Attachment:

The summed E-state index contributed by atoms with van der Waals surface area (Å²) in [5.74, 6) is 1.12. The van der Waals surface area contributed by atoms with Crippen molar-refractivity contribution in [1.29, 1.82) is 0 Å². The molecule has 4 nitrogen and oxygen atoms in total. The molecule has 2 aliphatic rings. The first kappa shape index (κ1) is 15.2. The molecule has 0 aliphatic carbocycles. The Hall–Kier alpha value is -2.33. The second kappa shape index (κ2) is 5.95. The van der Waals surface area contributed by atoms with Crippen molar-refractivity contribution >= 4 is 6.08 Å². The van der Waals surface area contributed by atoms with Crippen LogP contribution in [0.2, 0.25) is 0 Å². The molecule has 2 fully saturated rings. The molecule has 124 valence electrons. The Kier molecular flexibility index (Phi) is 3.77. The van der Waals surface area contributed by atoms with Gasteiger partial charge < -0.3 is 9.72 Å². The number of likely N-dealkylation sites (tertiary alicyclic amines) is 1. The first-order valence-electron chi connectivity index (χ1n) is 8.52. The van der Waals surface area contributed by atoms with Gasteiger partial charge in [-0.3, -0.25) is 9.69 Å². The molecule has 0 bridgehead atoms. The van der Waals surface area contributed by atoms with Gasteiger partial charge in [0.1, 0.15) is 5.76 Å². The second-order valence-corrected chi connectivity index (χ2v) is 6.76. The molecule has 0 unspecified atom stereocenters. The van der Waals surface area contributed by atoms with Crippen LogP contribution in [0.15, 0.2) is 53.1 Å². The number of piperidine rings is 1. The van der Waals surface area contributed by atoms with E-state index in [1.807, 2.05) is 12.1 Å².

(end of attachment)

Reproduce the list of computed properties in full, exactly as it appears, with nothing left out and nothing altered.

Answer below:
The summed E-state index contributed by atoms with van der Waals surface area (Å²) in [5.74, 6) is 1.12. The van der Waals surface area contributed by atoms with Crippen molar-refractivity contribution in [1.29, 1.82) is 0 Å². The molecule has 4 nitrogen and oxygen atoms in total. The molecule has 2 aliphatic rings. The first kappa shape index (κ1) is 15.2. The molecule has 0 aliphatic carbocycles. The Hall–Kier alpha value is -2.33. The second kappa shape index (κ2) is 5.95. The van der Waals surface area contributed by atoms with Crippen molar-refractivity contribution >= 4 is 6.08 Å². The van der Waals surface area contributed by atoms with Crippen LogP contribution in [0.2, 0.25) is 0 Å². The molecule has 2 fully saturated rings. The molecule has 124 valence electrons. The Kier molecular flexibility index (Phi) is 3.77. The van der Waals surface area contributed by atoms with Gasteiger partial charge < -0.3 is 9.72 Å². The number of likely N-dealkylation sites (tertiary alicyclic amines) is 1. The first-order valence-electron chi connectivity index (χ1n) is 8.52. The van der Waals surface area contributed by atoms with Gasteiger partial charge in [-0.3, -0.25) is 9.69 Å². The molecule has 0 bridgehead atoms. The van der Waals surface area contributed by atoms with Gasteiger partial charge in [0.1, 0.15) is 5.76 Å². The second-order valence-corrected chi connectivity index (χ2v) is 6.76. The molecule has 0 unspecified atom stereocenters. The van der Waals surface area contributed by atoms with Crippen LogP contribution in [0.15, 0.2) is 53.1 Å². The number of piperidine rings is 1. The van der Waals surface area contributed by atoms with E-state index in [1.807, 2.05) is 12.1 Å².